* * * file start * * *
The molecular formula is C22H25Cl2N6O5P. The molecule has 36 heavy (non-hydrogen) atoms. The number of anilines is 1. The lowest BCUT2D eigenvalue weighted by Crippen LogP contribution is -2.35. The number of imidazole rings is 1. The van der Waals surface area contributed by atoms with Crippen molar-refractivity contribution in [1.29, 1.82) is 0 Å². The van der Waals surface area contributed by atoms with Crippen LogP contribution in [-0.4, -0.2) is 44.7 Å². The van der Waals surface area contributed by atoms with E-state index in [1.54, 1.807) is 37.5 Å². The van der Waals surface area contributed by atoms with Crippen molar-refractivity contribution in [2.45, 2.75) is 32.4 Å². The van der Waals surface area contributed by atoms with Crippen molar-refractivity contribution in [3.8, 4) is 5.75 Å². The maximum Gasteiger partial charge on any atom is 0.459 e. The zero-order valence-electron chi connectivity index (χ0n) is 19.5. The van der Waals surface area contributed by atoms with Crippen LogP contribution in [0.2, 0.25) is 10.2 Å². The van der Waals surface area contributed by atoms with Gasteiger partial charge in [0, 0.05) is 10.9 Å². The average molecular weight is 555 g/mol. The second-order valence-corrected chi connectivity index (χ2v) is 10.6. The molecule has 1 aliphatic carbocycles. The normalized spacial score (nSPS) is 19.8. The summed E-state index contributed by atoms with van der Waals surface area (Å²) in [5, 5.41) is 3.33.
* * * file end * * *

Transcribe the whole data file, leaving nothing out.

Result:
The molecular formula is C22H25Cl2N6O5P. The molecule has 36 heavy (non-hydrogen) atoms. The number of anilines is 1. The lowest BCUT2D eigenvalue weighted by Crippen LogP contribution is -2.35. The number of imidazole rings is 1. The van der Waals surface area contributed by atoms with Crippen molar-refractivity contribution in [1.29, 1.82) is 0 Å². The van der Waals surface area contributed by atoms with Crippen LogP contribution in [-0.4, -0.2) is 44.7 Å². The van der Waals surface area contributed by atoms with E-state index in [1.54, 1.807) is 37.5 Å². The van der Waals surface area contributed by atoms with Crippen molar-refractivity contribution in [2.45, 2.75) is 32.4 Å². The van der Waals surface area contributed by atoms with Crippen molar-refractivity contribution in [3.8, 4) is 5.75 Å². The maximum Gasteiger partial charge on any atom is 0.459 e. The zero-order valence-electron chi connectivity index (χ0n) is 19.5. The van der Waals surface area contributed by atoms with Crippen LogP contribution in [0.2, 0.25) is 10.2 Å². The van der Waals surface area contributed by atoms with Gasteiger partial charge in [0, 0.05) is 10.9 Å². The average molecular weight is 555 g/mol. The second-order valence-corrected chi connectivity index (χ2v) is 10.6. The molecule has 1 aliphatic carbocycles. The normalized spacial score (nSPS) is 19.8. The summed E-state index contributed by atoms with van der Waals surface area (Å²) in [5, 5.41) is 3.33.